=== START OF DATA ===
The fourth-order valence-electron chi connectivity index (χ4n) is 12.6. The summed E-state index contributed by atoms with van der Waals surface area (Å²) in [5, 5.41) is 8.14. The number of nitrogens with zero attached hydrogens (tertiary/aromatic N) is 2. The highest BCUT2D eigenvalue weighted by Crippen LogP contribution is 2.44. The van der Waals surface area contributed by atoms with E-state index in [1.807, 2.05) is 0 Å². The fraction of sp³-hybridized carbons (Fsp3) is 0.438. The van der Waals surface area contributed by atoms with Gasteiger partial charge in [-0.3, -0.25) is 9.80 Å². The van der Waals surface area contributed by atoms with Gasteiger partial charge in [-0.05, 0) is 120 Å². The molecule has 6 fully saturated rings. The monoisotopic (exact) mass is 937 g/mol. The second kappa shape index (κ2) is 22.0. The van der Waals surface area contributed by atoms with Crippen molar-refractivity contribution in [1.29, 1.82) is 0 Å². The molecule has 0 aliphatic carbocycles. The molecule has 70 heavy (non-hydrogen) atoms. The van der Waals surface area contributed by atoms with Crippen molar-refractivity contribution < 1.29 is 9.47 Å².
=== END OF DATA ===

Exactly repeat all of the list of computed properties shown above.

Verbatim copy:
The fourth-order valence-electron chi connectivity index (χ4n) is 12.6. The summed E-state index contributed by atoms with van der Waals surface area (Å²) in [5, 5.41) is 8.14. The number of nitrogens with zero attached hydrogens (tertiary/aromatic N) is 2. The highest BCUT2D eigenvalue weighted by Crippen LogP contribution is 2.44. The van der Waals surface area contributed by atoms with E-state index in [1.807, 2.05) is 0 Å². The fraction of sp³-hybridized carbons (Fsp3) is 0.438. The van der Waals surface area contributed by atoms with Gasteiger partial charge in [-0.3, -0.25) is 9.80 Å². The van der Waals surface area contributed by atoms with Gasteiger partial charge in [-0.05, 0) is 120 Å². The molecule has 6 fully saturated rings. The monoisotopic (exact) mass is 937 g/mol. The second kappa shape index (κ2) is 22.0. The van der Waals surface area contributed by atoms with Crippen molar-refractivity contribution in [1.29, 1.82) is 0 Å². The molecule has 0 aliphatic carbocycles. The molecule has 70 heavy (non-hydrogen) atoms. The van der Waals surface area contributed by atoms with Crippen molar-refractivity contribution < 1.29 is 9.47 Å².